Everyone knows that a woman is the most beautiful she’ll ever be on her wedding day.
She’s in love, and happy and excited about the wonderful day she’s about to have, and, if you did your job and insisted that she has a wedding planner, she’s stress free.
The Bridal portrait is one of those shots that’s just as important as the First Kiss as a Married Couple…get it or get prepared to have a very upset bride.
To Look or Not to Look?
The first question that I get asked at any of my wedding seminars is whether to shoot the Bridal Portrait with the bride looking at the camera or not. I think it’s really important to shoot both. There are a lot of emotions going on the day of the wedding.
They laugh, they cry, they lament the fact that they’ll never kiss another guy ever again, freak out when little things go wrong (and trust me…in 20 years, I have never been at a wedding where something hasn’t gone wrong).
I had a bride who threw up…things happen. So be there for all of it. Film’s cheap…in fact, film isn’t even film any more. There are no developing costs, so shoot heavily. Except for the throwing up part. Don’t shoot that. That’s gross. I always find that in between the shots, when the bride thinks you aren’t shooting, make for the best actual “keeper” shots. They aren’t feeling pressured to force an expression. So I usually say something to make them feel like they are on break, like “that was great”, and then keep shooting.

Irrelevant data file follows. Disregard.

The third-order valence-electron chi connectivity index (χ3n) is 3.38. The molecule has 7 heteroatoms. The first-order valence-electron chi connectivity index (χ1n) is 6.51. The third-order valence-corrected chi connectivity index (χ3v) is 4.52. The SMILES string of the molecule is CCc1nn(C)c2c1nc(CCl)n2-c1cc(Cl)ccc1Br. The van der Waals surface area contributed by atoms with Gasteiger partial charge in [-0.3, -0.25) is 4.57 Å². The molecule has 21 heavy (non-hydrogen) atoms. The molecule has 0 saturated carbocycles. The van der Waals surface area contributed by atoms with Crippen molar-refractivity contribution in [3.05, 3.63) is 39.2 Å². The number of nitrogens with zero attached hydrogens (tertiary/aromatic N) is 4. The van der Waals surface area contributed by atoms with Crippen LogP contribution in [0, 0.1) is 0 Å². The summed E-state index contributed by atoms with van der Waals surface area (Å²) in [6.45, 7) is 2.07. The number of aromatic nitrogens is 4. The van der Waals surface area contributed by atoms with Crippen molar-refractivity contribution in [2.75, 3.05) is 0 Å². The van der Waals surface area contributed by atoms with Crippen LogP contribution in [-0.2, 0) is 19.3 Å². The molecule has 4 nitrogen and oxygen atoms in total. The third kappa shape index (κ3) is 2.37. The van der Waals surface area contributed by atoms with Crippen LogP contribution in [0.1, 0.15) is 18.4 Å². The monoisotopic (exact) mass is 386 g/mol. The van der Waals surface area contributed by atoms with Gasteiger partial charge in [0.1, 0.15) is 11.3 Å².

Make the Light Work for You
Erin was a breathtaking bride, getting dressed in a very dark room, so to avoid harsh flash shadows, we moved the full length mirror near the window for natural light, and put her under the overhead central tungsten light so that it could light her back.
I asked her to wait until I told her to look at herself, and then shot while she was waiting .
Prepare for the Unexpected
I am a photographer who styles my shoots while I’m shooting. So most of my pictures look candid, but I’m talking my clients through the shot the whole time. Not everyone will do what I tell them to do in the manner that I intend it, so I always get happy surprises that are planned, but at weddings, the emotions are so high that you never know what is going to happen, so it’s extremely important to stay ready.
This shot of Erin was immediately after her wedding planner told her that it was time to go to the ceremony. She looked down and took a deep breath in, and I just shot it.
Go with your Gut
There are times when I’m shooting that I get overwhelming feelings that I just can’t ignore about things.
When I was shooting the Beautiful Heather’s wedding, I kept thinking that she reminded me of a kind of Pre-Raphaelean Cleopatra, and when we came upon this location, I just had her lay down. She said, “Ooh, like Cleopatra?!” I was so wowed!! This was her favorite shot.
Don’t Mess with These Pointers
A few things that I have learned not to ever “riff” on when shooting a Bridal Portrait:
- Every Bride looks better from either eye level or above;
- Turn her at a 45 degree angle so that her shoulders aren’t on the same plane as the camera, otherwise she’ll look like a tank;
- Perfect your poses before you get there. Telling her to do her own thing will not work on her wedding day. Bring pictures if you’re nervous or unsure of exactly what to have her do;
- The day will move faster than your normal portrait session. Pace yourself, plan out when you’ll shoot what, and be prepared for your entire plan to go out the window and for you to be fine with that;
- Bring energy bars, Wear comfortable shoes and prepare for all kinds of weather, no matter what the forecast says. You have to feel as good as possible when you’re shooting a wedding. Otherwise, you will miss important moments.
Send me your wedding portrait wins and fails to Barb@barbstitzer.com and you and I can talk about them. Let’s get better together!